Prior to joining Colantuono, Highsmith & Whatley, Ryan litigated environmental and product liability matters at Faegre Baker Daniels LLP (now Faegre Drinker) in Minneapolis. Ryan’s work at Faegre included significant involvement in advising a corporate client on the potential for environmental enforcement actions under state and federal law arising out of groundwater contamination caused by an oil refinery in Alaska, as well as representation of that client in litigation with a former owner of that refinery.

After law school, Ryan worked as a law clerk to two judges with civil case assignments at Los Angeles Superior Court. In this role, Ryan analyzed and drafted bench memoranda for dozens of motions for summary judgment on cases ranging from employment matters to real estate disputes to government tort claims. Ryan also analyzed motions from every stage of the civil trial process, from demurrers to discovery disputes to requests for entry of default judgments.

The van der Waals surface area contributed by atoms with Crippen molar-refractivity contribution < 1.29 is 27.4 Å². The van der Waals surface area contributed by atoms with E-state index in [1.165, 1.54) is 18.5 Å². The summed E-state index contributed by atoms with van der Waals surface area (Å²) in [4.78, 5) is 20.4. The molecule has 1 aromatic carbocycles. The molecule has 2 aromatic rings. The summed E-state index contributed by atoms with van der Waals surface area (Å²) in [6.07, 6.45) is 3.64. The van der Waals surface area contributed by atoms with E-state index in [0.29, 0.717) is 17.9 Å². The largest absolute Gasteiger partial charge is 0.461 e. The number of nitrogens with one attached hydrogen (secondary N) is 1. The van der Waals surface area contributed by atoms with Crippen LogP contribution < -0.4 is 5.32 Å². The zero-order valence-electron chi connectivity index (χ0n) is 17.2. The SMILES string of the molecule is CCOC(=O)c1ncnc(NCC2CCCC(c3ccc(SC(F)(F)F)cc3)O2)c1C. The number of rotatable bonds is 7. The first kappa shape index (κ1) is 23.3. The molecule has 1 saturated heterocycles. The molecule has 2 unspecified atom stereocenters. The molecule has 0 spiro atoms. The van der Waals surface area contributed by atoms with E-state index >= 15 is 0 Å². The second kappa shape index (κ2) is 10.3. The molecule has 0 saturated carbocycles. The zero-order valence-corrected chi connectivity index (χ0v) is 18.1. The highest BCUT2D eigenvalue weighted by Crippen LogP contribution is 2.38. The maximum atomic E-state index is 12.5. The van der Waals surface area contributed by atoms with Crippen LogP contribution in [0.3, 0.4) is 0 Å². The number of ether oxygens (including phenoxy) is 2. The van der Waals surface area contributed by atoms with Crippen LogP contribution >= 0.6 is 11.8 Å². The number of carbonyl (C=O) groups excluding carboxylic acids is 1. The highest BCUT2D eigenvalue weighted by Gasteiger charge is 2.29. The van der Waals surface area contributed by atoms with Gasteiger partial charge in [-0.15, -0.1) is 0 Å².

Ryan has been named a Southern California Rising Star by Super Lawyers every year since 2016. He received his law degree from the UCLA School of Law in 2009 and an M.A. in urban planning from the UCLA School of Public Affairs that year, where he focused his studies on transportation issues. Ryan assisted two law professors in their research efforts while at UCLA and was named a Distinguished Advocate by the UCLA Moot Court Honors Program. He graduated with honors from the University of Wisconsin-Madison with a B.B.A. in Finance and Real Estate and worked for an affordable housing developer in the Minneapolis area after college. When not at work, you might find him at a dog park with his rescue pit bull Rizzo, rooting for the Chicago Cubs or Wisconsin Badgers, or exploring Los Angeles by foot or bike.

Practice Areas:

  • Public Revenues
  • Water Law
  • Appellate Law
  • Election Law
  • Land Use Litigation
  • Public Records Act Litigation
  • Redevelopment & Affordable Housing
  • Utilities Law

Ryan’s Significant Appellate Representations